Local government scrutiny and governance : limits and possibilities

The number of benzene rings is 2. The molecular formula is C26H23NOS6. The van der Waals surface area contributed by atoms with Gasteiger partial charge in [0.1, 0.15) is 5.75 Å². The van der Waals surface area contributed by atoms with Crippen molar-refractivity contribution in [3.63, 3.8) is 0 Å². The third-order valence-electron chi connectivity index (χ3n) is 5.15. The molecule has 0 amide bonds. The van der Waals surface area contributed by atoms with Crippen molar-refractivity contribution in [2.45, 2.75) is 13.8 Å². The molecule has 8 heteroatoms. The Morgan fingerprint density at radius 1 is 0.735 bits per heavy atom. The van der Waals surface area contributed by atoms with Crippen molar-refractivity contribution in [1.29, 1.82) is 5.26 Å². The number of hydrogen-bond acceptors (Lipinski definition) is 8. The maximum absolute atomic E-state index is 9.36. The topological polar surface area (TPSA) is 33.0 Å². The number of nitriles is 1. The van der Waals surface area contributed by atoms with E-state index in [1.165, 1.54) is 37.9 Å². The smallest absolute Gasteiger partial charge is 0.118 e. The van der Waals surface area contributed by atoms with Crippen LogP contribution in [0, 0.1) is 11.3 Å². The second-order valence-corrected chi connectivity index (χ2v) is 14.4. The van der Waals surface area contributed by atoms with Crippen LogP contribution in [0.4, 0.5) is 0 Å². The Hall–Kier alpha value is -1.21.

The central focus of this thesis is the role of scrutiny within the modernised system of local government and governance. The study was carried out from an insider-research perspective within the scrutiny team of a unitary authority. The scrutiny process provided a 'window' through which to analyse the development, and application, of New Labour's local government modernisation agenda. The thesis contains a critical examination of literature about the modernisation of local government and, in particular, the roles of the scrutiny function. This discussion is located within broader literatures about governance and the changing role of local government. It is argued that, while there is scope for manoeuvre at both national and local levels, global trends have provided powerful drivers for policy development and the subsequent fragmentation of the nation state. Empirical data were obtained through case studies of four scrutiny inquiries, selected to permit an exploration of limitations and possibilities of local government scrutiny within this context of globalisation and the shift from government to governance. An analysis of the case studies highlighted the importance of four factors in explaining variations in governance outcomes; risk to legitimacy, public/pressure group engagement, regulation/hierarchy and certainty/agreement. In light of these findings it is concluded scrutiny is an imperfect tool within an imperfect (governance) system. However, the local government modernisation agenda had created a number of new opportunities for local government, and scrutiny, to function more effectively in the current governance context.